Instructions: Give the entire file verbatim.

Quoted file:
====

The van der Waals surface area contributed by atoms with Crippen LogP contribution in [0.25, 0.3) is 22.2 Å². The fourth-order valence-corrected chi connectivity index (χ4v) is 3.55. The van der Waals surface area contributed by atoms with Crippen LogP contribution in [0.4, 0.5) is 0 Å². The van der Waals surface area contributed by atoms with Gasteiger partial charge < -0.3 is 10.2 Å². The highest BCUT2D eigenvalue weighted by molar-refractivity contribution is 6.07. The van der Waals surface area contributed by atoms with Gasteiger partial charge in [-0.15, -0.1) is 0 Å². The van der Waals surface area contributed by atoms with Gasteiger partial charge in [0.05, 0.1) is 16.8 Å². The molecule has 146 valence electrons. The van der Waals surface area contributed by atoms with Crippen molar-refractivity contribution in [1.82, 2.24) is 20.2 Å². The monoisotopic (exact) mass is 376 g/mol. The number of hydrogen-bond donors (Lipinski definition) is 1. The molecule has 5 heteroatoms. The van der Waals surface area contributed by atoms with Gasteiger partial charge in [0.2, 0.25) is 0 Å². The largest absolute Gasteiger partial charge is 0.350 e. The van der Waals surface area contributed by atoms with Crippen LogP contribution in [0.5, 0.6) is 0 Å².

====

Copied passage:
The van der Waals surface area contributed by atoms with Crippen LogP contribution in [0.25, 0.3) is 22.2 Å². The fourth-order valence-corrected chi connectivity index (χ4v) is 3.55. The van der Waals surface area contributed by atoms with Crippen LogP contribution in [0.4, 0.5) is 0 Å². The van der Waals surface area contributed by atoms with Gasteiger partial charge < -0.3 is 10.2 Å². The highest BCUT2D eigenvalue weighted by molar-refractivity contribution is 6.07. The van der Waals surface area contributed by atoms with Gasteiger partial charge in [-0.15, -0.1) is 0 Å². The van der Waals surface area contributed by atoms with Gasteiger partial charge in [0.05, 0.1) is 16.8 Å². The molecule has 146 valence electrons. The van der Waals surface area contributed by atoms with Crippen molar-refractivity contribution in [1.82, 2.24) is 20.2 Å². The monoisotopic (exact) mass is 376 g/mol. The number of hydrogen-bond donors (Lipinski definition) is 1. The molecule has 5 heteroatoms. The van der Waals surface area contributed by atoms with Gasteiger partial charge in [0.2, 0.25) is 0 Å². The largest absolute Gasteiger partial charge is 0.350 e. The van der Waals surface area contributed by atoms with Crippen LogP contribution in [0.5, 0.6) is 0 Å².